WASHINGTON — A bipartisan group of veterans on the U.S. House Armed Services Committee is offering a replacement authorization for the use of military force, riding some recent momentum in both chambers.

Reps. Mike Coffman, R-Colo., Ruben Gallego, D-Ariz., Don Bacon, R-Neb., and Jimmy Panetta, D-Calif., have introduced an AUMF limited to five years, and to al-Qaeda and the Islamic State; and it would also direct the president to report to Congress 60 days after passage and then every 90 days.

“The threats we face today are far different than those we faced over a decade ago, and this legislation reflects Congress’s Constitutional role in authorizing the use of military force against terrorist organizations,” said Coffman, who chairs the Personnel Subcommittee of the House Armed Services Committee. He deployed in the first Gulf War and again in 2005.

The Trump administration, which relies on authorizations from 2001 and 2002, is not seeking a new AUMF. However, Defense Secretary Jim Mattis said in recent congressional testimony that an AUMF would show buy-in from lawmakers and the American people.

“As far as the AUMF goes … we need the unity of the American government and with the Congress involved that brings the unity of the American people to this fight,” Mattis said. “The U.S. Congress has got to embrace this as our fight. We’re all in this.”

After years of failed efforts to adopt a new AUMF, this year saw the House Defense Appropriations Subcommittee adopt an amendment to sunset the 2001 that was later scuttled. In September, there was a 61-36 vote in the Senate to table a repeal America’s war authorizations.

A growing chorus of lawmakers are arguing Congress must reclaim its constitutional war powers or that the authorities in the original authorizations have been stretched well beyond their original intent.

“For too long, Congress has allowed our armed forces to be used with ever more tenuous links to a vague and obsolete Authorization of Military Force. This bill would refocus our efforts against terrorism and prevent the unauthorized use of our military against other countries or people,” said Gallego, an Iraq war veteran.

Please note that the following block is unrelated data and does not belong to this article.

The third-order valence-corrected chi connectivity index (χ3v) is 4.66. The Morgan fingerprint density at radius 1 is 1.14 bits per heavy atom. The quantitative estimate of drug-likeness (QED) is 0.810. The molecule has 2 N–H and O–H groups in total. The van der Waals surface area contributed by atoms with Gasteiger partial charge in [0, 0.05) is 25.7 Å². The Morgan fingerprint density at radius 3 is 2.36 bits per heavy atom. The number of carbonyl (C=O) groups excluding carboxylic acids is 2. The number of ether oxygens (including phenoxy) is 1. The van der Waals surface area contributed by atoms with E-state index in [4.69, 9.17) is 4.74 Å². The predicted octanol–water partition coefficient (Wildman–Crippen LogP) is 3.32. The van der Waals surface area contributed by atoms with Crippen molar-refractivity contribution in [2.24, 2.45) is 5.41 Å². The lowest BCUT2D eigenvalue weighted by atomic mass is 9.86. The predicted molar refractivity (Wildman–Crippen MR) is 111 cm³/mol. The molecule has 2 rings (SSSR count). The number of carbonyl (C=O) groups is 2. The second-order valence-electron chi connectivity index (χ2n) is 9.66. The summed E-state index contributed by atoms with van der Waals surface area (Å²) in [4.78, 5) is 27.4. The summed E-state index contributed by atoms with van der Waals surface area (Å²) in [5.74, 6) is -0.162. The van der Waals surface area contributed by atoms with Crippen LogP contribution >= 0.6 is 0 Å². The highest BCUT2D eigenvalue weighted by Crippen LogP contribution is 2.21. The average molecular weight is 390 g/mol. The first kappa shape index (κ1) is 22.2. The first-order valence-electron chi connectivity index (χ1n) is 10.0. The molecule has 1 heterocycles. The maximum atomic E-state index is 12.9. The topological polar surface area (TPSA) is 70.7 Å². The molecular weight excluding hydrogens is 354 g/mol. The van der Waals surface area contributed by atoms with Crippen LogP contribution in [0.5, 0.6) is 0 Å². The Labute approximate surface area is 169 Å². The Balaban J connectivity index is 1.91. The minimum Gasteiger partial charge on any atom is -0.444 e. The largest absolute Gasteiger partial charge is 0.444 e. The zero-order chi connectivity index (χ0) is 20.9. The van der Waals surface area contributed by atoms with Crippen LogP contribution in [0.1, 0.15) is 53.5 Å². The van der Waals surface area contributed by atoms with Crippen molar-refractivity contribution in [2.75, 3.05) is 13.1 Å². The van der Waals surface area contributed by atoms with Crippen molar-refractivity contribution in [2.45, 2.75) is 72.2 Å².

Bacon, who served as the Air Force’s director of ISR strategy, plans, doctrine and force development before winning a seat in Congress, pointed to the legislative branch’s constitutional role.

“Article One of the Constitution bestows on Congress the authority to declare war and Congress needs to do its job,” Bacon said. “Our military must know it has the support of the American citizens we represent and that support is reflected by Congress debating and voting on the use of lethal military force.”

Panetta, an Afghanistan war veteran, said Congress has an obligation to provide clear guidance to troops.

“With this bipartisan legislation, we can meet our obligation to provide our service members with clear guidance as they fight to keep us safe,” he said. “We can also provide our constituents the assurance that, no matter who our commander-in-chief is, Congress will assert its constitutional authority to define the use of our military force around the world.”

Joe Gould was the senior Pentagon reporter for Defense News, covering the intersection of national security policy, politics and the defense industry. He had previously served as Congress reporter.

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